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Iraq

The Takeaway

63 Killed in Baghdad Attacks Amid Sectarian Tensions

Thursday, December 22, 2011

At least 63 people were killed in Baghdad Thursday when a wave of 14 bombs exploded across the city. Over 185 people were injured. The attacks come only days after U.S. troops pulled out of Iraq and during a deepening political crisis in the government. On Wednesday, Prime Minister Nuri al-Maliki, a Shiite, threatened to abandon a U.S.-backed power-sharing agreement. The crisis was prompted by accusations that Vice President Tariq al-Hashimi, a Sunni, had been running death squads.

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The Leonard Lopate Show

Iraq After the Withdrawal

Wednesday, December 21, 2011

New York Times correspondent Michael Schmidt and Sam Dagher, Wall Street Journal reporter in Iraq, discuss the withdrawal of U.S. troops from Iraq this month, the state of the country nine years after the invasion that overthrew Saddam Hussein, sectarian violence, and their thoughts about the future of Iraq.

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The Takeaway

Arrest Warrant Issued for Iraqi Vice President

Tuesday, December 20, 2011

Iraq's largely Shiite government issued an arrest warrant Monday for Vice President Tariq al-Hashimi, a Sunni, alleging that he was behind the assassinations of police officers and government officials. The incident, which came just a day after the United States withdrew the last of its combat troops, has created a deep rift in the government, leading top Sunni ministers to threaten to quit. Jack Healy, reporter for The New York Times, covers the story in Tuesday's paper.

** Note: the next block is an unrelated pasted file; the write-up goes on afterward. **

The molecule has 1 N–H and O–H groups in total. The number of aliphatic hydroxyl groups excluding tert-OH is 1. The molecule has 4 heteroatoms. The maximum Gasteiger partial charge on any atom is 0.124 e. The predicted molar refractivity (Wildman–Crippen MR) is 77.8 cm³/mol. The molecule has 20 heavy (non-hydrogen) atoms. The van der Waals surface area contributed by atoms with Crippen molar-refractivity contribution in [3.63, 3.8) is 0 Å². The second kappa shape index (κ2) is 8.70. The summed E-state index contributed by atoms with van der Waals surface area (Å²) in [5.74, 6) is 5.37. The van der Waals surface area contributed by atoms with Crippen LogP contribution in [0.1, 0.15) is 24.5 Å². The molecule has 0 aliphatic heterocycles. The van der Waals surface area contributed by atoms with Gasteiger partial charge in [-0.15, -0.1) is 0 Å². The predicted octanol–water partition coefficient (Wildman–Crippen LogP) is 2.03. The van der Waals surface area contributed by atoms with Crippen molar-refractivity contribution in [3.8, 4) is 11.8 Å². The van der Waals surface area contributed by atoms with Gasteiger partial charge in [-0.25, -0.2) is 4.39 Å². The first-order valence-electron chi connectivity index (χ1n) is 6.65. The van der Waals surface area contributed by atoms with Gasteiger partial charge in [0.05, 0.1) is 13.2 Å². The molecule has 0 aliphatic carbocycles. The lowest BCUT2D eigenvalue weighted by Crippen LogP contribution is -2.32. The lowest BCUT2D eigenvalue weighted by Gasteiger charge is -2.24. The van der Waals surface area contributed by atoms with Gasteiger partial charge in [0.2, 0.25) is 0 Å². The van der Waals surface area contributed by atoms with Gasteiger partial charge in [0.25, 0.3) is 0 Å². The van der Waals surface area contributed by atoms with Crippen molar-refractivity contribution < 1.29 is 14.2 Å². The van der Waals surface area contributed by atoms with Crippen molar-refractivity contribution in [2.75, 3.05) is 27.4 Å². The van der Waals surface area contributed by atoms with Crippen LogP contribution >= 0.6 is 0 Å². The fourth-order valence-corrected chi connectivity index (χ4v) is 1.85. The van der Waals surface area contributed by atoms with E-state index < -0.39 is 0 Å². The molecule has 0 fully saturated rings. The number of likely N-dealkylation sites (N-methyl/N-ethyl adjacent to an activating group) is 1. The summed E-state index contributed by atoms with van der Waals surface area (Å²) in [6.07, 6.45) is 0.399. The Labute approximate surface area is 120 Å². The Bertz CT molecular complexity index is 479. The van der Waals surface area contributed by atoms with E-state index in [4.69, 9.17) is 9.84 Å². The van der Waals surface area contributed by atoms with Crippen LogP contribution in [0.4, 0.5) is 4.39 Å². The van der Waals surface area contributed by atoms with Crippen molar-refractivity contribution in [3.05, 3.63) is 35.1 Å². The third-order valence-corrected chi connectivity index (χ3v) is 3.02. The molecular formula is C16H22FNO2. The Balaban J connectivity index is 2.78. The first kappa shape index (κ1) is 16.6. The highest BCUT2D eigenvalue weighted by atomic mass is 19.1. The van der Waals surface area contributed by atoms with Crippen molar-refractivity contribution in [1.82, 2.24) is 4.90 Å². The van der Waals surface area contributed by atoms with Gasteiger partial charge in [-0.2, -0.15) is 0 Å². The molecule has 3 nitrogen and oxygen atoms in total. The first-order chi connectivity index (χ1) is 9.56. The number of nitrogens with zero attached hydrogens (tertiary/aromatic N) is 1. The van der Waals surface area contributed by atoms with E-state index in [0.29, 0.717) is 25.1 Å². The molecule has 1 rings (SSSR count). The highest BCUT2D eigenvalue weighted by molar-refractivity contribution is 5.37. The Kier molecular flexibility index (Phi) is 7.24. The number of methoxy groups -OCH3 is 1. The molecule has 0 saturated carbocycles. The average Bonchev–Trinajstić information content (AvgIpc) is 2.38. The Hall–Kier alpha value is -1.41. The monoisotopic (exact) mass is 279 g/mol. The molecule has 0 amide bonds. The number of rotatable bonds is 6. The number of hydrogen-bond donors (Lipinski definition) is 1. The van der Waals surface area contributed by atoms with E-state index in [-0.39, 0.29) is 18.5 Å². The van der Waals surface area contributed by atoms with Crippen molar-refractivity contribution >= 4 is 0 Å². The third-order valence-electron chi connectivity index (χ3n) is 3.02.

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The Brian Lehrer Show

The Iraq We're Leaving Behind

Monday, December 19, 2011

Liz Sly, Washington Post Baghdad Bureau Chief and longtime Middle East reporter, and Sinan Antoon, Iraqi poet, novelist, and professor specializing in contemporary Arab culture and politics at NYU Gallatin, discuss the impact of the US withdrawal from Iraq - on Iraq.

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The Takeaway

Last Convoy of US Troops Quietly Exits Iraq

Monday, December 19, 2011

At the peak of the war, over 170,000 U.S. troops were on the ground in 500 bases in Iraq. Nearly nine years, $1 trillion, and thousands of Iraqi and American lives later, the final convoy of 500 U.S. soldiers quietly slipped out of the country into Kuwait. It was an unremarkable end to a war that started with a blitz called "Shock and Awe." BBC correspondent Hugh Sykes, who has reported from Iraq for over a decade, filed this report on the end of the Iraq war.

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The Takeaway

The Iraq War's Legacy, At Home and Abroad

Thursday, December 15, 2011